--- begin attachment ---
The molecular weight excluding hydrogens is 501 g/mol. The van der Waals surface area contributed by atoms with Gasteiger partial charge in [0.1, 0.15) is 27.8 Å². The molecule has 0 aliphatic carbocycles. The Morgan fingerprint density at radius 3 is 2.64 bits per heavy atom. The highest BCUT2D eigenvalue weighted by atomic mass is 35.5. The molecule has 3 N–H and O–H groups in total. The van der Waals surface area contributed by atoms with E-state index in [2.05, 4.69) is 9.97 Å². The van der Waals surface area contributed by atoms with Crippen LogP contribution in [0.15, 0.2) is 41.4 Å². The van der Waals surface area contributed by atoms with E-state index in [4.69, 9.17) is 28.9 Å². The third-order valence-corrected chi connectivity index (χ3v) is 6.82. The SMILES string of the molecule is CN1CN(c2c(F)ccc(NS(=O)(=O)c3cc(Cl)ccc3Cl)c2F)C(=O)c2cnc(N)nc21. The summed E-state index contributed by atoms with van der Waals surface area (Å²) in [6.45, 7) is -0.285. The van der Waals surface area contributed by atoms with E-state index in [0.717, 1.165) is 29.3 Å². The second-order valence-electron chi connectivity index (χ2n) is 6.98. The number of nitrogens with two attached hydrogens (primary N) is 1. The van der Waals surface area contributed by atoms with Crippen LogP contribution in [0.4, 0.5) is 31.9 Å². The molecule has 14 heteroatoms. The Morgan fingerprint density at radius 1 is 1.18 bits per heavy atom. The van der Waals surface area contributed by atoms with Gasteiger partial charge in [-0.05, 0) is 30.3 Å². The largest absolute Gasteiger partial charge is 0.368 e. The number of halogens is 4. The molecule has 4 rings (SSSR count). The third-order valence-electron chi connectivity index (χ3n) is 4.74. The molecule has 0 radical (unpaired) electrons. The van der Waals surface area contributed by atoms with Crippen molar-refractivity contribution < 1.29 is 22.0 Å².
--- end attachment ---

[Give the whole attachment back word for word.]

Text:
The molecular weight excluding hydrogens is 501 g/mol. The van der Waals surface area contributed by atoms with Gasteiger partial charge in [0.1, 0.15) is 27.8 Å². The molecule has 0 aliphatic carbocycles. The Morgan fingerprint density at radius 3 is 2.64 bits per heavy atom. The highest BCUT2D eigenvalue weighted by atomic mass is 35.5. The molecule has 3 N–H and O–H groups in total. The van der Waals surface area contributed by atoms with E-state index in [2.05, 4.69) is 9.97 Å². The van der Waals surface area contributed by atoms with Crippen LogP contribution in [0.15, 0.2) is 41.4 Å². The van der Waals surface area contributed by atoms with E-state index in [4.69, 9.17) is 28.9 Å². The third-order valence-corrected chi connectivity index (χ3v) is 6.82. The SMILES string of the molecule is CN1CN(c2c(F)ccc(NS(=O)(=O)c3cc(Cl)ccc3Cl)c2F)C(=O)c2cnc(N)nc21. The summed E-state index contributed by atoms with van der Waals surface area (Å²) in [6.45, 7) is -0.285. The van der Waals surface area contributed by atoms with E-state index in [0.717, 1.165) is 29.3 Å². The second-order valence-electron chi connectivity index (χ2n) is 6.98. The number of nitrogens with two attached hydrogens (primary N) is 1. The van der Waals surface area contributed by atoms with Crippen LogP contribution in [0.4, 0.5) is 31.9 Å². The molecule has 14 heteroatoms. The Morgan fingerprint density at radius 1 is 1.18 bits per heavy atom. The van der Waals surface area contributed by atoms with Gasteiger partial charge in [-0.05, 0) is 30.3 Å². The largest absolute Gasteiger partial charge is 0.368 e. The number of halogens is 4. The molecule has 4 rings (SSSR count). The third-order valence-electron chi connectivity index (χ3n) is 4.74. The molecule has 0 radical (unpaired) electrons. The van der Waals surface area contributed by atoms with Crippen molar-refractivity contribution < 1.29 is 22.0 Å².